Raspberry Pi turns retro radio into interactive storyteller

8 Bits and a Byte created this voice-controllable, interactive, storytelling device, hidden inside a 1960s radio for extra aesthetic wonderfulness.

A Raspberry Pi 3B works with an AIY HAT, a microphone, and the device’s original speaker to run chatbot and speech-to-text artificial intelligence.

This creature is a Bajazzo TS made by Telefunken some time during the 1960s in West Germany, and this detail inspired the espionage-themed story that 8 Bits and a Byte retrofitted it to tell. Users are intelligence agents whose task is to find the evil Dr Donogood.

The device works like one of those ‘choose your own adventure’ books, asking you a series of questions and offering you several options. The story unfolds according to the options you choose, and leads you to a choice of endings.

In with the new (Raspberry Pi tucked in the lower right corner)

What’s the story?

8 Bits and a Byte designed a decision tree to provide a tight story frame, so users can’t go off on question-asking tangents.

When you see the ‘choose your own adventure’ frame set out like this, you can see how easy it is to create something that feels interactive, but really only needs to understand the difference between a few phrases: ‘laser pointer’; ‘lockpick’; ‘drink’; take bribe’, and ‘refuse bribe’.

How does it interact with the user?

Skip to 03mins 30secs to see the storytelling in action

Google Dialogflow is a free natural language understanding platform that makes it easy to design a conversational user interface, which is long-speak for ‘chatbot’.

There are a few steps between the user talking to the radio, and the radio figuring out how to respond. The speech-to-text and chatbot software need to work in tandem. For this project, the data flow runs like so:

1: The microphone detects that someone is speaking and records the audio.

2-3: Google AI (the Speech-To-Text box) processes the audio and extracts the words the user spoke as text.

4-5: The chatbot (Google Dialogflow) receives this text and matches it with the correct response, which is sent back to the Raspberry Pi.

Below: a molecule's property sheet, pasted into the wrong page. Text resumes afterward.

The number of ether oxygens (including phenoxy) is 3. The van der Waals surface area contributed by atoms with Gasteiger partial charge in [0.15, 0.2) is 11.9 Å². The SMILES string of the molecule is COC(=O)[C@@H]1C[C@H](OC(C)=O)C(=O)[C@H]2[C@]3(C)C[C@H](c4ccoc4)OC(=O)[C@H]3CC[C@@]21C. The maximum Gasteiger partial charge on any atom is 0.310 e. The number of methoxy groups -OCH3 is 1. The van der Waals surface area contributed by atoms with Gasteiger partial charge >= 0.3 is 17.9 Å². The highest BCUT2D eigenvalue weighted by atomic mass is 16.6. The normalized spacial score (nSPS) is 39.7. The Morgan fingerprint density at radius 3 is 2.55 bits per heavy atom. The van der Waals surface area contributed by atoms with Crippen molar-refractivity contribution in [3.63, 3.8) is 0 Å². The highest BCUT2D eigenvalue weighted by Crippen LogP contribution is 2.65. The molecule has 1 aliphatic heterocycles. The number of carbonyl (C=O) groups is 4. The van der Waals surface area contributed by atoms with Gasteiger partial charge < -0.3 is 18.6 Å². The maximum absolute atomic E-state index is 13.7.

6-7: Some more artificial intelligence uses this text to generate artificial speech.

8: This audio is played to the user via the speaker.

Make sure to check out more of 8 Bits and a Byte’s projects on YouTube. We recommend Mooomba the cow roomba.

10 comments
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Shouldn’t the 6-7 step be labeled “text-to-speech” rather than “speech-to-text”?

Reply to Wesley

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It totally should, good spotting!

Reply to 8 Bits and a Byte

Ashley Whittaker

I *was* thinking to change it but it matches your lovely data flow diagram this way!

Reply to Ashley Whittaker

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A little mistake here and there indeed, gives some extra charm :) It also kinda proofs were human, bliep bloep!

Reply to 8 Bits and a Byte

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Telefunken, like Grundig, nostalgic names.

Reply to Anders

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It would be really cool if you put this in a old school walkie talkie, and you and you ‘mysterious stranger’ contact had to solve spy riddles along a storyline. I would totally buy that.

Reply to Jon

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Yes, that would be awesome!

Reply to 8 Bits and a Byte

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Hi There,
I am George from Kenya. How can I get Raspberry Pi4 model – 4 GB RAM.
How much does it cost ?

Reply to George Maluni

Ashley Whittaker

Hi 👋 George, I just checked out product pages and it looks like we don’t yet have an Approved Reseller based in Kenya 😔 sorry

Reply to Ashley Whittaker

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Oh an old Telefunken radio receiver :-)
An old historic brand from Germany.
Best regards
Bernhard

Reply to Bernhard

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